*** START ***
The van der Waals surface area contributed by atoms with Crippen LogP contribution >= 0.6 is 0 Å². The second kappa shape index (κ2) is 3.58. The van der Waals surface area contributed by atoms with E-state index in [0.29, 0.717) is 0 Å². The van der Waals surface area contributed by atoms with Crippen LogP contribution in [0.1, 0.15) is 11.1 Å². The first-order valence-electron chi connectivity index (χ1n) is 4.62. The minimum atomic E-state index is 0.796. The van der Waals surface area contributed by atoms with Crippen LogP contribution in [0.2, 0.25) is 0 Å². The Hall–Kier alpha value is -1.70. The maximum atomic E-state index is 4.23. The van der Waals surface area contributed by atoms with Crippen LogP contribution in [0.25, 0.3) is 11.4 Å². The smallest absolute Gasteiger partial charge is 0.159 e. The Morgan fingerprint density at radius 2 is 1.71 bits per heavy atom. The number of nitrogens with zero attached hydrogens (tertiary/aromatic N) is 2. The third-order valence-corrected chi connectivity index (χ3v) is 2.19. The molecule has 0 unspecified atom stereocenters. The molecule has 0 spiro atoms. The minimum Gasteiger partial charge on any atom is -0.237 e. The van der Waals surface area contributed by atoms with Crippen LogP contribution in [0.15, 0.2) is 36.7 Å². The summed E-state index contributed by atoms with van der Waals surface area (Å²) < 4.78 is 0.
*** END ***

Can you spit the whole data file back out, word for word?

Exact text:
The van der Waals surface area contributed by atoms with Crippen LogP contribution >= 0.6 is 0 Å². The second kappa shape index (κ2) is 3.58. The van der Waals surface area contributed by atoms with E-state index in [0.29, 0.717) is 0 Å². The van der Waals surface area contributed by atoms with Crippen LogP contribution in [0.1, 0.15) is 11.1 Å². The first-order valence-electron chi connectivity index (χ1n) is 4.62. The minimum atomic E-state index is 0.796. The van der Waals surface area contributed by atoms with Crippen LogP contribution in [0.2, 0.25) is 0 Å². The Hall–Kier alpha value is -1.70. The maximum atomic E-state index is 4.23. The van der Waals surface area contributed by atoms with Crippen LogP contribution in [0.25, 0.3) is 11.4 Å². The smallest absolute Gasteiger partial charge is 0.159 e. The Morgan fingerprint density at radius 2 is 1.71 bits per heavy atom. The number of nitrogens with zero attached hydrogens (tertiary/aromatic N) is 2. The third-order valence-corrected chi connectivity index (χ3v) is 2.19. The molecule has 0 unspecified atom stereocenters. The molecule has 0 spiro atoms. The minimum Gasteiger partial charge on any atom is -0.237 e. The van der Waals surface area contributed by atoms with Crippen LogP contribution in [0.15, 0.2) is 36.7 Å². The summed E-state index contributed by atoms with van der Waals surface area (Å²) < 4.78 is 0.